30 January 2014

Puzzle time: False positives

This week’s trip is over. Time to leave Florida and start skidding on icy Atlanta roads. Also time for a puzzle.

Many of you are aware that my current job involves catching fraud in online transactions. We of course focus on building systems that can catch maximum amount of fraudulent transactions. However, what you may not know is that an equal challenge in building these systems is making sure that we do not flag the good transactions as fraudulent (and irritate the good customers). This is always a tough balance. This is also called the “false positive” problem. (The test showed “positive” but that is a false result).

Here is a false positive puzzle. A village has only one lab that can perform a particular test for a particular disease. The test, however, is only 98% accurate. So, a patient who does not have the disease will get “you do not have the disease” report 98% time. 2% of the time, it will say (erroneously) say “you have the disease”. Similarly, a patient who indeed is suffering from the disease, will get a “you have a problem” report 98% of the time. The rest 2% time he or she will get a clean chit erroneously.

You also know that 0.5% of the village population has been indeed afflicted by the disease.

Your friend from the village just received a report that he has the disease.

How concerned should he be? What is the real probability that he has the disease?

Posted January 30, 2014 by Rajib Roy in category "Puzzles

1. By Rajib Roy on

Forgot to mention that answers to be sent privately only. But Somnath, that answer should be correct.

2. By Bob Hart on

“There are lies, damn lies and statistics .. in that order” .. I am recalling why I don’t get along with probability π

3. By Narayan Venkatasubramanyan on

a doctor colleague told me that they’d tried this very problem on doctors … and they were almost all wildly wrong! considering the uncertainties in their practice, you’d think they’d know a little rudimentary probability.

i think it is probably even more interesting to ask people who have the training to work this out to estimate the answer before doing the math. i suspect our intuition fails us more than we realize when it comes to dealing with probabilities.

4. By Rajib Roy on

Answer to the puzzle: The answer to the question is 19.76%. In spite of the test having come positive – intuitively we will probably think that the prob. of the friend having the disease is 98% – the real answer is less than 20%!! As Narayan pointed out, our brains often have difficulty grasping probability.

I personally still have a lot of problem with it. In Junior year in school, I was introduced to probability of an event being the fraction of relevant outcomes to all possible outcomes assuming each outcome is equally likely. And that is where it became a circular definition for me. The assumption that each is equally likely presumes the definition of probability which it is trying to define in the first place.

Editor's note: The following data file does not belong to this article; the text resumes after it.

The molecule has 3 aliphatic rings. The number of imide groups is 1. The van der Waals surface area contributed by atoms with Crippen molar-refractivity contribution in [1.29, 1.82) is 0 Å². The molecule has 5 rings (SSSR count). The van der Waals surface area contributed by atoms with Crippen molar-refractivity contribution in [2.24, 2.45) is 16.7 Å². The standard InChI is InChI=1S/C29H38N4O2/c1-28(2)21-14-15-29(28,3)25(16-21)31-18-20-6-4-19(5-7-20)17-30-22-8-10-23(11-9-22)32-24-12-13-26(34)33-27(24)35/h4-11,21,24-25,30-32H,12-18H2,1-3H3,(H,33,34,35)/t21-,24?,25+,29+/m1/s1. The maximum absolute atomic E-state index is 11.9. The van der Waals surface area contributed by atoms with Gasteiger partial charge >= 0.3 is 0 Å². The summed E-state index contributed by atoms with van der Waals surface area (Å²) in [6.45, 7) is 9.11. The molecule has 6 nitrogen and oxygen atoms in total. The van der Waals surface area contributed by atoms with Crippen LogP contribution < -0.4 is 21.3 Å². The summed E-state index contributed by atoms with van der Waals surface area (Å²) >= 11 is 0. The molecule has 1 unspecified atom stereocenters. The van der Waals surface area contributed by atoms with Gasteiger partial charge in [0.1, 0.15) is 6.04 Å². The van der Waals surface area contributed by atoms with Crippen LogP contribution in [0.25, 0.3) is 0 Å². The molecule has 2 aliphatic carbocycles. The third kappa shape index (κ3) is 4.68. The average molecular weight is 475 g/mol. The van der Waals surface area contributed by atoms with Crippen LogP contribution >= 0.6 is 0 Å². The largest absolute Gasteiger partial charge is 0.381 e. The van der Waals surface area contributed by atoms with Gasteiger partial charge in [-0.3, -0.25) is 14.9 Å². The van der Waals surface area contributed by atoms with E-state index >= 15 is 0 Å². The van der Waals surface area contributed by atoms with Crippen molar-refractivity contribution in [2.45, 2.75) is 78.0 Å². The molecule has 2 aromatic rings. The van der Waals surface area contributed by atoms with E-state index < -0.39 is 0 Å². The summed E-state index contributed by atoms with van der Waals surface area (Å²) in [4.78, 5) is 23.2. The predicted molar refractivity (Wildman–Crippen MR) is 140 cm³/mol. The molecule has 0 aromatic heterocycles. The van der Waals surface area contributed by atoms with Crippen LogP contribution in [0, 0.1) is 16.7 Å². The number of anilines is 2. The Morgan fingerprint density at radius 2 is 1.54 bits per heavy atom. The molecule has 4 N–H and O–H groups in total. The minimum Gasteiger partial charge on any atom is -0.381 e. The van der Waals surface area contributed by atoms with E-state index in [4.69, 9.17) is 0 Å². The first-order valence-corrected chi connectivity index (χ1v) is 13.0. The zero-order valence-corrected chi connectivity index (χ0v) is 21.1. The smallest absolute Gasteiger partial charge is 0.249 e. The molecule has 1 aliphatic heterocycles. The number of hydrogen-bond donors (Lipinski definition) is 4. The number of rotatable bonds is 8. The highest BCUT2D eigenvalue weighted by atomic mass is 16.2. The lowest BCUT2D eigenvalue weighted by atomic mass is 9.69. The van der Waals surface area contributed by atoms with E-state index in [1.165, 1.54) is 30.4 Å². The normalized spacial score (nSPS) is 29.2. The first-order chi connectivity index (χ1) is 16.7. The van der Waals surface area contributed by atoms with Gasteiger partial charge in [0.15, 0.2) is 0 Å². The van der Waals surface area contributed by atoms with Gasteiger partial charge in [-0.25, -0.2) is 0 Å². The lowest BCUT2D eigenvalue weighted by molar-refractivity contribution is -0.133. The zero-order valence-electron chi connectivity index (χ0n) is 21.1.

In any case, going back to the problem. Assume the village has 10000 people. Then 50 (.5%) of them are afflicted. So the question is if a test has come positive, what is the chance the person is in that population of 50? (because there are people outside those 50 who will have positive test too since the test is faulty).

How many people can get a positive test? 2% of the 9950 and 98% of the 50 = 199 + 49 = 248. We know for sure that the friend is one of the 248 (his test came positive). In this population only 49 really have the disease. So the probability of him having the disease is 49/248 = 19.76%

5. By Bob Hart on

yeah .. I was right .. ‘in that order’ π I suppose part of the issue here is I’ve never been able to get my head around what this probability means. If I say a coin has a probability of 50% of being tails, I know that means if I flip the coin again, it’ll come up tails, on average, half the time. But this guy having a 20% chance of having the disease .. what does that mean?

6. By Narayan Venkatasubramanyan on

Bob, consider this: assume i came along with a new test that is 99.9% accurate.

as per rajib’s original problem, a patient who does not have the disease will get “you do not have the disease” report 99.9% time. 0.1% of the time, it will say (erroneously) say “you have the disease”. Similarly, a patient who indeed is suffering from the disease, will get a “you have a problem” report 99.9% of the time. The rest 0.1% time he or she will get a clean chit erroneously.

repeating rajib’s explanation with these new numbers, i’d get this: Assume the village has 10000 people. Then 50 (.5%) of them are afflicted. So the question is if a test has come positive, what is the chance the person is in that population of 50? (because there are people outside those 50 who will have positive test too since the test is faulty).

How many people can get a positive test? 0.1% of the 9950 and 99.9% of the 50 = 10 + 50 = 60. We know for sure that the friend is one of the 60 (his test came positive). In this population only 50 really have the disease. So the probability of him having the disease is 50/60 = 83.33%.

how much more would you be willing to pay for my more accurate test? assume the cost of the medication were \$x. try again with the possibility that the medicine is highly toxic and damaging to the health of those who don’t have the disease.

7. By Al Blake on

More interesting as a puzzle than having your credit card declined in the Apple Store…I was thinking about you while talking to the fraud prevention guy π

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